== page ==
BuddyPress Development Trunk to Adopt a Grunt-Powered Build System

grunt

Now that BuddyPress 2.0 has been released, the core development team is refining its workflow to make use of Grunt, the Javascript task runner that the WordPress project adopted last year. The BuddyPress development trunk will be adopting a similar Grunt-powered build system that will automate many tedious tasks.

The BuddyPress trunk will be reorganized to include a /src directory for BuddyPress, minus bbPress 1.1 and the BP-Default theme, which will be removed. The /tests directory will house the phpUnit tests. Travis-CI and configuration files for tests will be moved to the root.

Who Is Affected?

The reorganization of the trunk will not affect production releases of BuddyPress, so for most ordinary users nothing will change. BuddyPress core contributor Paul Gibbs specified who will be affected by the changes in his post on the development blog. The changes concern you if:

  • You develop plugins for BuddyPress
  • You are a core contributor
  • You run a checkout of trunk on a production site

While this cross section of affected users represents just a handful of BuddyPress developers, the good news for everyone is that both core and extension development will become more efficient. That means that improvements and new plugins are likely to reach you faster than before.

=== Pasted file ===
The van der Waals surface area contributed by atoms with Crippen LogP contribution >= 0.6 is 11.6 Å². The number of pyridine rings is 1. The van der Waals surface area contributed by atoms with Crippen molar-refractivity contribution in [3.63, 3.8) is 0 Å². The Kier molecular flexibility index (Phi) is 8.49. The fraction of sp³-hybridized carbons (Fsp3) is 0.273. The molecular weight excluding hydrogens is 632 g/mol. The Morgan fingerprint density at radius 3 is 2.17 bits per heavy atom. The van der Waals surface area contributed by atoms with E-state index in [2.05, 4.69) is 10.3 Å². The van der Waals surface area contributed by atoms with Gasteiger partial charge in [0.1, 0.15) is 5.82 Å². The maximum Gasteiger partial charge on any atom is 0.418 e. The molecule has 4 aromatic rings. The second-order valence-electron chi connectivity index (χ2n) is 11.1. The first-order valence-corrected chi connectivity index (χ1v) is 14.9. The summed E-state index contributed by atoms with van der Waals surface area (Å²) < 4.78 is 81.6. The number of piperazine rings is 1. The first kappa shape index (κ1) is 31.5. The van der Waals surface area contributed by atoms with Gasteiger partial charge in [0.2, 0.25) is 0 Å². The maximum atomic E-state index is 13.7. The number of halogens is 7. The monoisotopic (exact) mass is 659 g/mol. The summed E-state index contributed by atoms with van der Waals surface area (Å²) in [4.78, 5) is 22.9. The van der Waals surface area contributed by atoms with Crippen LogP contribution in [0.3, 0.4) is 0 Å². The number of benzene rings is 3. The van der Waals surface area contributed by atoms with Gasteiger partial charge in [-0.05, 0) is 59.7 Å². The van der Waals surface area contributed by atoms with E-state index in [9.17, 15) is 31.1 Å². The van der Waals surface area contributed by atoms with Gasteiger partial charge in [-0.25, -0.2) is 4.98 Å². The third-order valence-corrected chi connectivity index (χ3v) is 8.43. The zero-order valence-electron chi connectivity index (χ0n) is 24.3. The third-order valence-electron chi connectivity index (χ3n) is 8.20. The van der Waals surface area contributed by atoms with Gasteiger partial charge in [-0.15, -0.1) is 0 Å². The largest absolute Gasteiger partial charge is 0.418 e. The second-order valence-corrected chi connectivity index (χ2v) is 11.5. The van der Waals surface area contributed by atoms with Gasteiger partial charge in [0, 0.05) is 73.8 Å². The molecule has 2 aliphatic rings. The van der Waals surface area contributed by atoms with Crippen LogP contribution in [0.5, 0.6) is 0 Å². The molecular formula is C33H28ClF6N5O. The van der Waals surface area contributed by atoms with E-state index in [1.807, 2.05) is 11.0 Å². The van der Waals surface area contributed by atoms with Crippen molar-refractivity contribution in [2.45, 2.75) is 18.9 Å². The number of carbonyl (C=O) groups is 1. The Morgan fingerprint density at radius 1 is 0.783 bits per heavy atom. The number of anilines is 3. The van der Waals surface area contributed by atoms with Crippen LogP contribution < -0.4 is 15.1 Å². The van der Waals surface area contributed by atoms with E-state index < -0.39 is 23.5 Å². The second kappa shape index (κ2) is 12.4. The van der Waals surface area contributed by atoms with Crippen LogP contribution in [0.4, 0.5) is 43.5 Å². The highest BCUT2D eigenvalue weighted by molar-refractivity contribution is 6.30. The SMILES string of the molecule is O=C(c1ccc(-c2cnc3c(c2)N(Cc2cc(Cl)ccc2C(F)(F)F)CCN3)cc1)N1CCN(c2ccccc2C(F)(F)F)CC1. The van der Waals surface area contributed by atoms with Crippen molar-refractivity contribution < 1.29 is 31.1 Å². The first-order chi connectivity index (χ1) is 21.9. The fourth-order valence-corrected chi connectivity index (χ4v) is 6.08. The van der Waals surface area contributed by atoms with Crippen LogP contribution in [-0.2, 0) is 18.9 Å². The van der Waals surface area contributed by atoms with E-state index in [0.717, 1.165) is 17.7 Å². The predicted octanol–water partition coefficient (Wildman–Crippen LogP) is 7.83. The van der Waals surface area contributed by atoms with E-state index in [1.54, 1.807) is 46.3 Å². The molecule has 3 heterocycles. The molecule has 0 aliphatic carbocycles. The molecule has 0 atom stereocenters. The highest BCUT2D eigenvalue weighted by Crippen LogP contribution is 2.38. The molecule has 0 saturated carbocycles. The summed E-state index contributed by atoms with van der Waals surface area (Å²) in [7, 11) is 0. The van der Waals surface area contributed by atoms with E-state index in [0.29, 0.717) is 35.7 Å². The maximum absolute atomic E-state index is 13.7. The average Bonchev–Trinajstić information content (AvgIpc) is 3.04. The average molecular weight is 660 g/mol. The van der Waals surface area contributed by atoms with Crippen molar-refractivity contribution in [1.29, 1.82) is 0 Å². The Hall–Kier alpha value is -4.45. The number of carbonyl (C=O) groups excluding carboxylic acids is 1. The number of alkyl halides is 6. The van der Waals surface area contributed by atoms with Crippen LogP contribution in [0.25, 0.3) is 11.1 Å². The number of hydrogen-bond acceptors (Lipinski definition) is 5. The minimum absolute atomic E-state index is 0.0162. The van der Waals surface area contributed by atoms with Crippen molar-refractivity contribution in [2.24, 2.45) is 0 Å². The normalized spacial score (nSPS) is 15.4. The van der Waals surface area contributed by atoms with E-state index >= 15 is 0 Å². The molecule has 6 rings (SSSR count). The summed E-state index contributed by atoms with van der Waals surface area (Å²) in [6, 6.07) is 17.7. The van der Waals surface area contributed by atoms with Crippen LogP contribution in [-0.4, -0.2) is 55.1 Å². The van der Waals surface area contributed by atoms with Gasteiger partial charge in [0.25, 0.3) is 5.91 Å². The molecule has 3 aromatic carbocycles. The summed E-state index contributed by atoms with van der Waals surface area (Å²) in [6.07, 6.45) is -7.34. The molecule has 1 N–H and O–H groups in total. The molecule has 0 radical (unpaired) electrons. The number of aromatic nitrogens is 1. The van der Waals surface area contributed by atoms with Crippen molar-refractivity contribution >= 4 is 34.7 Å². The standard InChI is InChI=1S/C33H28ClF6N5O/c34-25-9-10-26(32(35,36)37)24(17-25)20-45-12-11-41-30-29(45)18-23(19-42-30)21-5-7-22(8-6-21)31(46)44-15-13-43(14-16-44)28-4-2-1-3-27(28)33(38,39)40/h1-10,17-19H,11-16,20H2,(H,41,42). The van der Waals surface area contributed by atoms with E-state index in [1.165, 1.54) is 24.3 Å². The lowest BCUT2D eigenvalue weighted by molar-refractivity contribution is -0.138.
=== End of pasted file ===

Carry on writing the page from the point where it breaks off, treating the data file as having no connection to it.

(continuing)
How Will Grunt Make BuddyPress Development More Efficient?

Grunt will reduce the amount of manual labor that developers put into contributing to the BuddyPress core and creating plugins. The task runner will handle all of the following:

  • Validate and lint CSS/JS
  • Generate right-to-left CSS
  • Compress images
  • Run unit tests
  • Generate the .pot file for internationalization
  • Check for missing text domains
  • Make it easier for developers to apply patches from BuddyPress Trac for testing

The core team may add to this list in the future. If you want to get involved in the discussion or keep an eye on the “grunt-ification” of the BuddyPress trunk, there’s a trac ticket open where updates will be posted. Core contributors and developers running a checkout of trunk on production/development sites will want to stay tuned for any changes that might affect your workflow.

Who is Sarah Gooding


Sarah Gooding is an Editorial Ninja at Audrey Capital. When not writing about WordPress, she enjoys baking, knitting, judging beer competitions and spending time with her Italian Greyhound.